Returning to FIG. 9b, initially in step 246 it is assumed that the projection vector P (defined by the angle of the mammographic rays) is parallel to the Z axis (defined by the axis of ultrasonographic data organization). As previously described, a derived image is developed and correlated with the mammographic image, resulting in a correlation image and a value Q (steps 246 and 248). Preferably, to obtain best resolution the derived images should be reiteratively recalculated using an incrementally increasing series of assumed valued for the Euler angles e and f. For example, the assumed angle (relative to Z) could be swept outward from Z in a spiralling search pattern. Alternatively, concentric circle patterns other any other pattern could be used. It should not be necessary to search wider that ten degrees. Thus the method tests for completion of the sweep range (decision box 270). If the range has not been exhausted, the process changes the angles e and/or f, saves Q (step 272) and loops back (step 274) to the prior step 246 to derive ultrasound images; the correlation then repeats the in step 248 with an image derived according to an incrementally varied projection angle. After a complete range of angles is swept, the angles e and f which produced the maximum quality parameter Q are saved, the ultrasound imagery is preferably rotated to the corresponding optimal angles e, f to align with the radiographic imagery, and the quality parameter is saved (all step 276).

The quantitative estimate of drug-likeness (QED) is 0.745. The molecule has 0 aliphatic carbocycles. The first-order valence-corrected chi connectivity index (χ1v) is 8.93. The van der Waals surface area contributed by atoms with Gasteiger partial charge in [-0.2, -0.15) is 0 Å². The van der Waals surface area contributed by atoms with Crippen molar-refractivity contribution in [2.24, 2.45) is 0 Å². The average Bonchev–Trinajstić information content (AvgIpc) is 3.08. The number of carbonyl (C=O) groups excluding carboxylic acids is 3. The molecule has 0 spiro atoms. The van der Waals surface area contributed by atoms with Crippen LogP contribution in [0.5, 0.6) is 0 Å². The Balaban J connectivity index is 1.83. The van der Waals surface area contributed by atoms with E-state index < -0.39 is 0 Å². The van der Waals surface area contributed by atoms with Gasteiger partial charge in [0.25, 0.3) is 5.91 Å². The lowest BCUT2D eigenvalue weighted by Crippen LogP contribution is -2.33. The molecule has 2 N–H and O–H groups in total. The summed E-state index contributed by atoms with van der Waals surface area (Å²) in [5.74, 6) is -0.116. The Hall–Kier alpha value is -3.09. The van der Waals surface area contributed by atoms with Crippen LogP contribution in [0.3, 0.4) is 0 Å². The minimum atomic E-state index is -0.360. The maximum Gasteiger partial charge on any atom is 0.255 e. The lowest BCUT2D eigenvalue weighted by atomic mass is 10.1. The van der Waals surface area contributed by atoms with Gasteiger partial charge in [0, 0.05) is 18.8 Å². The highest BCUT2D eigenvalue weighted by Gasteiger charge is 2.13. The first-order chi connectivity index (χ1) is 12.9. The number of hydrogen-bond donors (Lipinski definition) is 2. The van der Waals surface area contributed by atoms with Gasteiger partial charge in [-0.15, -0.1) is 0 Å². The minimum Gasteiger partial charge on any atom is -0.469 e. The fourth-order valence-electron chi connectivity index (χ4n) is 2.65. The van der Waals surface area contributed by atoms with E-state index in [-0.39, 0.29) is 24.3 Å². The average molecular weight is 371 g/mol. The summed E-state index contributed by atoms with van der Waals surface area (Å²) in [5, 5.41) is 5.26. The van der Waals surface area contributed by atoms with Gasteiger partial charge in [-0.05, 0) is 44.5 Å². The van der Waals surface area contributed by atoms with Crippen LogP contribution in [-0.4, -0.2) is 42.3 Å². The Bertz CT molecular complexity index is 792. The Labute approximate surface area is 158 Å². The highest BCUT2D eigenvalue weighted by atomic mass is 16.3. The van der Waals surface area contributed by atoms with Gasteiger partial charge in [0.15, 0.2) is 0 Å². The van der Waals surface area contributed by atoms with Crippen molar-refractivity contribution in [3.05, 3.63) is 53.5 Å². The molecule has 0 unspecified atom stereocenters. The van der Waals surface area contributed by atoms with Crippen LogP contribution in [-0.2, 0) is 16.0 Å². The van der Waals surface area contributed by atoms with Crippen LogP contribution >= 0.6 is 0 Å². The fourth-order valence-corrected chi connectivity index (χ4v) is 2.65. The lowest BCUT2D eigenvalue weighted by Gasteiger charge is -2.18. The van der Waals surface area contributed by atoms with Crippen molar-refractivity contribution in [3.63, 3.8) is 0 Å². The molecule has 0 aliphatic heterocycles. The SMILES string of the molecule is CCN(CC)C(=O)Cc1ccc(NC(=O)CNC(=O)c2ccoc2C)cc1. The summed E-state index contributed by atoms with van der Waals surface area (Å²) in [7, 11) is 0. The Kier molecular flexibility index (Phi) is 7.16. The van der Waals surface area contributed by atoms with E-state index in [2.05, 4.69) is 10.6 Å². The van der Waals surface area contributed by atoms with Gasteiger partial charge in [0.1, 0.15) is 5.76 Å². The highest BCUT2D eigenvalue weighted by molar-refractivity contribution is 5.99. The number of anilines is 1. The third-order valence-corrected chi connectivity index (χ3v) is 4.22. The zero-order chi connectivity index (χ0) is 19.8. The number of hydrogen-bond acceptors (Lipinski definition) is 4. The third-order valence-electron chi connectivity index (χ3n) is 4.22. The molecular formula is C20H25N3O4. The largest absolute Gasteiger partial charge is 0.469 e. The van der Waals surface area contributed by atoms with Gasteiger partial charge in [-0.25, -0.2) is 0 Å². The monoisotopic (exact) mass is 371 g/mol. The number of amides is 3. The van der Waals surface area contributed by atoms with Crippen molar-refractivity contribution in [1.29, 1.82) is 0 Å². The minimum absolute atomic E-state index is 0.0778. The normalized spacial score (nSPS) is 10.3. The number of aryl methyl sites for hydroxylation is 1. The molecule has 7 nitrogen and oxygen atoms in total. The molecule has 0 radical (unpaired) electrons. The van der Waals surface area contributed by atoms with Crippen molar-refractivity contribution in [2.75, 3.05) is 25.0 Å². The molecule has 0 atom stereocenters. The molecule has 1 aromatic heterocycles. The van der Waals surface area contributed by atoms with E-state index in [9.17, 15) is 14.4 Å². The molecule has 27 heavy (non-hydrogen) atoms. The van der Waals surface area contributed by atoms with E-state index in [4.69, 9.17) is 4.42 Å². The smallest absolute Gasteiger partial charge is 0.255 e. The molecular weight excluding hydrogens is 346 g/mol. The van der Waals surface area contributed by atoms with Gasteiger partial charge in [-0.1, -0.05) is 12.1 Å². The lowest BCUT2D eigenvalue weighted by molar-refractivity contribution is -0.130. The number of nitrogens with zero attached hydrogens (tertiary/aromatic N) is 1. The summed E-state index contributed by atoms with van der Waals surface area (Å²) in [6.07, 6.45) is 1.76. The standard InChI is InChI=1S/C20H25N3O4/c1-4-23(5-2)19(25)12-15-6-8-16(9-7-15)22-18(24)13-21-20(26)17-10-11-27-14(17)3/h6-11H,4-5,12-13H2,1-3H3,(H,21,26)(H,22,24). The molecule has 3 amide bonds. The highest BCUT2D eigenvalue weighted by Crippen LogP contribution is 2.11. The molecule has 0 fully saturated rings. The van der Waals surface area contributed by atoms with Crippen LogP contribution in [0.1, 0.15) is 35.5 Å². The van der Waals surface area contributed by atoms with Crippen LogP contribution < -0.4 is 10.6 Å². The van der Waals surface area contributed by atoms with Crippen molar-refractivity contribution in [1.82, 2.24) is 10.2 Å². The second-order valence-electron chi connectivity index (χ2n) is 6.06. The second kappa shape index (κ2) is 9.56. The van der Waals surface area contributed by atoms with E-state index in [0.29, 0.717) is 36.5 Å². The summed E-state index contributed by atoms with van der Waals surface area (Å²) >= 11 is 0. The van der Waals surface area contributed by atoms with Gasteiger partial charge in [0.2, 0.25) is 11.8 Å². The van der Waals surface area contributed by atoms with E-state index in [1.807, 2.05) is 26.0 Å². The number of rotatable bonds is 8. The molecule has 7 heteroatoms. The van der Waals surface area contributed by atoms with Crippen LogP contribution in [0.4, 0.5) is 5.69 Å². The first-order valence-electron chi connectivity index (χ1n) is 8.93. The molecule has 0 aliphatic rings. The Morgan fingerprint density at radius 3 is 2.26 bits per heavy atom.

Note that the rotation of the three-dimensional ultrasonographic data set (in steps 272 and 276) could be accomplished either by (a) digitally manipulating the data set to transform to a rotated coordinate system, or (b) changing the scan angle by physically moving the ultrasound scan head or the subject breast in relation to the scan head. Either method or a combination are contemplated within the intended scope of the invention.
Preferably the maximum quality parameter Q should be tested in step 276 for an acceptable level of correlation, which may be arbitrarily or subjectively predetermined by operator input. If at an acceptable level of Q is obtained, a potential target detected in the ultrasonographic three-dimensional ROI is identified as a true micro-calcification if the individual target lies on a vector which would project, (after correction for skew) onto a corresponding detected micro-calcification imaged in the radiographic image (step 278). The depth along the ultrasound vector which is associated with each true target (as measured by time delay) is also recorded and saved by the image processor 14 (step 280), thereby locating the target. After this step is performed preferably for each and all targets of interest, The image processor 14 uses the resulting data to construct a three-dimensional display (step 282) which shows the “true” micro-calcifications (those detected and correlated from both images to a pre-defined degree of correlation). The image is then displayed for a user and optionally recorded for future reference.